We often hear that there is a crisis of leadership when it comes to addressing global environmental challenges. Government delegates travel from one multilateral gathering to the next, tied up in negotiations and burdened with the seemingly impossible task of gaining a globally accepted deal, without companies being directly involved in the process.
Meanwhile, the impacts of climate change are – extreme drought, heat waves, flooding, and deterioration of agricultural land – continue to be felt around the world.
There is good news, however. The lack of progress in the national political sphere has catalysed business leaders, city mayors, and emerging economies to seize the initiative. They see great private sector investment opportunities in “going green”.
Mexico is one of the most interesting countries to watch. Mexican President Felipe Calderón has said that “the only way to grow is to grow green.” Since 2009, when Mexico hosted the climate change talks in Cancún, Mexico has consistently advanced climate change and green growth on the international agenda, most recently at the 2012 G20.
The results are clear: between 2006-2011 the private sector in Mexico invested US$5.8 billion in clean energy, resulting in a vibrant wind power market. Then in October 2012, the Mexican Senate put the Climate Change Law into effect, committing the country to a 30% reduction of greenhouse gas emissions by 2020.
Achieving this goal will give a huge boost to Mexico’s renewable energy sector, moving it from today’s level of 3% of total power generation to 35% by 2024.
But achieving a green growth transition in Mexico will not be easy. Nor will it be cheap: the Institute of Ecology and Climate Change estimates that US$76 billion of investment will be needed to finance new clean energy, water infrastructure and agriculture resilience measures called for under the Climate Change Law.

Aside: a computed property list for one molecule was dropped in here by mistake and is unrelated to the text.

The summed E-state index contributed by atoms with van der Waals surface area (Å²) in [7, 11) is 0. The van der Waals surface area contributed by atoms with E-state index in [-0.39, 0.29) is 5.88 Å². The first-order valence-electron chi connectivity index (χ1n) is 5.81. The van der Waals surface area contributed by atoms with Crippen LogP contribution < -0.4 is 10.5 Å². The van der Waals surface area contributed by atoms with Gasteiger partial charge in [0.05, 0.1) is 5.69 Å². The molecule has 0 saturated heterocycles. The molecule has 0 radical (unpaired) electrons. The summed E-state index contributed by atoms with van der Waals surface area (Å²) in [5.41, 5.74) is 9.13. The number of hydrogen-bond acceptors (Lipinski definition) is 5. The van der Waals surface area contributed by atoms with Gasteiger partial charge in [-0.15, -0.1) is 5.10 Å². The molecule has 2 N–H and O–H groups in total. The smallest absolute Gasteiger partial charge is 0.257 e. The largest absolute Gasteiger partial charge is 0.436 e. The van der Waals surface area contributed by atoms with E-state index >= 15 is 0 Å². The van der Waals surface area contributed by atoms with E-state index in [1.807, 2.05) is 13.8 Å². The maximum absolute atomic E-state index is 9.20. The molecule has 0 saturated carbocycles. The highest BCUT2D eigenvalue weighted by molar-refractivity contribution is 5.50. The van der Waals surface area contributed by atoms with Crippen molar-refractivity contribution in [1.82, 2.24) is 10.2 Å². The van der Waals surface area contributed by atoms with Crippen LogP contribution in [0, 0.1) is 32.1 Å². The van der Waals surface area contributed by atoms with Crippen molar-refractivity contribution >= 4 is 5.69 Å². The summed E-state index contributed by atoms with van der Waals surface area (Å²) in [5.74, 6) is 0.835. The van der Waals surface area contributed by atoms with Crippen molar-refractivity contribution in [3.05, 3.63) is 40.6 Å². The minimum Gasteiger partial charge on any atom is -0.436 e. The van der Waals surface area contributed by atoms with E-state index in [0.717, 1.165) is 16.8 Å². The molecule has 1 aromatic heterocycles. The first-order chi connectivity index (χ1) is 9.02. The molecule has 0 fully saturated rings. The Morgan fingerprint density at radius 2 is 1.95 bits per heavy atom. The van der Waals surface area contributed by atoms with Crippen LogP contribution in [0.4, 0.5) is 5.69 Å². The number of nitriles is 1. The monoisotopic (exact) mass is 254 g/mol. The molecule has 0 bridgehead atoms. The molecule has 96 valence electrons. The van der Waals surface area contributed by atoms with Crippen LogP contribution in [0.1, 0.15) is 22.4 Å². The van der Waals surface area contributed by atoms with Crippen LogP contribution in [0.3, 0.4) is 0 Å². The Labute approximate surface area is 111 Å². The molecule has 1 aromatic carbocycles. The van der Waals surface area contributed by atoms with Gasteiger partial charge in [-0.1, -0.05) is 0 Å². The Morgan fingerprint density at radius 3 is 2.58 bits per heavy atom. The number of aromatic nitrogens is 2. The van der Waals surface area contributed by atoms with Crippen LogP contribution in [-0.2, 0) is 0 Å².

The government will provide about a third of this amount; the remaining US$50 billion will need to come from private investors. How can the Mexican government attract the investment that is needed?
To explore investor appetites for green investment, the World Economic Forum and the newly-created Mexican Center for Sustainable Development co-hosted a workshop on 11 October in Mexico City. The event attracted over 80 participants from the Mexican banking, energy, infrastructure, and agribusiness sectors, as well as international public finance agencies and multinational companies.
The aim of the workshop was to identify private investment challenges and opportunities in four green sectors: energy efficiency; renewable energy; water and infrastructure; and forestry.
Mexican banks were very interested in learning more, while public finance agencies like NAFIN, Mexico’s development finance bank, wanted to know how to target funding so as to draw in private capital.
One innovative solution proposed was to pool corporate energy renewable energy purchases to finance utility-scale solar parks. Another idea was to use government procurement to jump-start a market for building energy efficiency. The workshop elicited commitments from public, private and non-governmental participants to deliver workable solutions in 2013.
This initiative is part of the Green Growth Action Alliance, a coalition of public finance agencies, private banks, leading multinationals and NGOs, launched by business leaders at the 2012 G20 in Los Cabos. The Alliance, known as the G2A2, is demonstrating a new model for multistakeholder action and delivery on climate change (see http://www.weforum.org/issues/green-growth.)
Author: Thomas Kerr, Director Climate Change and Green Growth Initiatives at the World Economic Forum.
Image: The fruit from the toxic Jatropha plant in Mexico could be used to make biodiesel for jet planes. Just one example of Mexico’s “green growth” revolution in action. REUTERS/Daniel Leclair